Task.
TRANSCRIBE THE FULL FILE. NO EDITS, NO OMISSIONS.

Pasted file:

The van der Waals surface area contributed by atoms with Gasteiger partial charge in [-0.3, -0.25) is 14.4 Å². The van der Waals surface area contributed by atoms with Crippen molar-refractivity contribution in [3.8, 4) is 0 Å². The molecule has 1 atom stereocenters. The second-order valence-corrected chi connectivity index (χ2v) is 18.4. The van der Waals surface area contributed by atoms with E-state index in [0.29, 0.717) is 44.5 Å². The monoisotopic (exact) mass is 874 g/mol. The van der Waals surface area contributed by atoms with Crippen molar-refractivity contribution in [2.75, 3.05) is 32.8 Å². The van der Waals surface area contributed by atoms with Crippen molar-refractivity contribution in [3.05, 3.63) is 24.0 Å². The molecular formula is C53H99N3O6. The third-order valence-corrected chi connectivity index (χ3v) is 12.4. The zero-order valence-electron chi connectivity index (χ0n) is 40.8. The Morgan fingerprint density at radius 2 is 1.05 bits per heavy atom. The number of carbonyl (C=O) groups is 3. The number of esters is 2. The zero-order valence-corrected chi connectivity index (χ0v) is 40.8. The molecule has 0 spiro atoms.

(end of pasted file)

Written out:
The van der Waals surface area contributed by atoms with Gasteiger partial charge in [-0.3, -0.25) is 14.4 Å². The van der Waals surface area contributed by atoms with Crippen molar-refractivity contribution in [3.8, 4) is 0 Å². The molecule has 1 atom stereocenters. The second-order valence-corrected chi connectivity index (χ2v) is 18.4. The van der Waals surface area contributed by atoms with E-state index in [0.29, 0.717) is 44.5 Å². The monoisotopic (exact) mass is 874 g/mol. The van der Waals surface area contributed by atoms with Crippen molar-refractivity contribution in [2.75, 3.05) is 32.8 Å². The van der Waals surface area contributed by atoms with Crippen molar-refractivity contribution in [3.05, 3.63) is 24.0 Å². The molecular formula is C53H99N3O6. The third-order valence-corrected chi connectivity index (χ3v) is 12.4. The zero-order valence-electron chi connectivity index (χ0n) is 40.8. The Morgan fingerprint density at radius 2 is 1.05 bits per heavy atom. The number of carbonyl (C=O) groups is 3. The number of esters is 2. The zero-order valence-corrected chi connectivity index (χ0v) is 40.8. The molecule has 0 spiro atoms.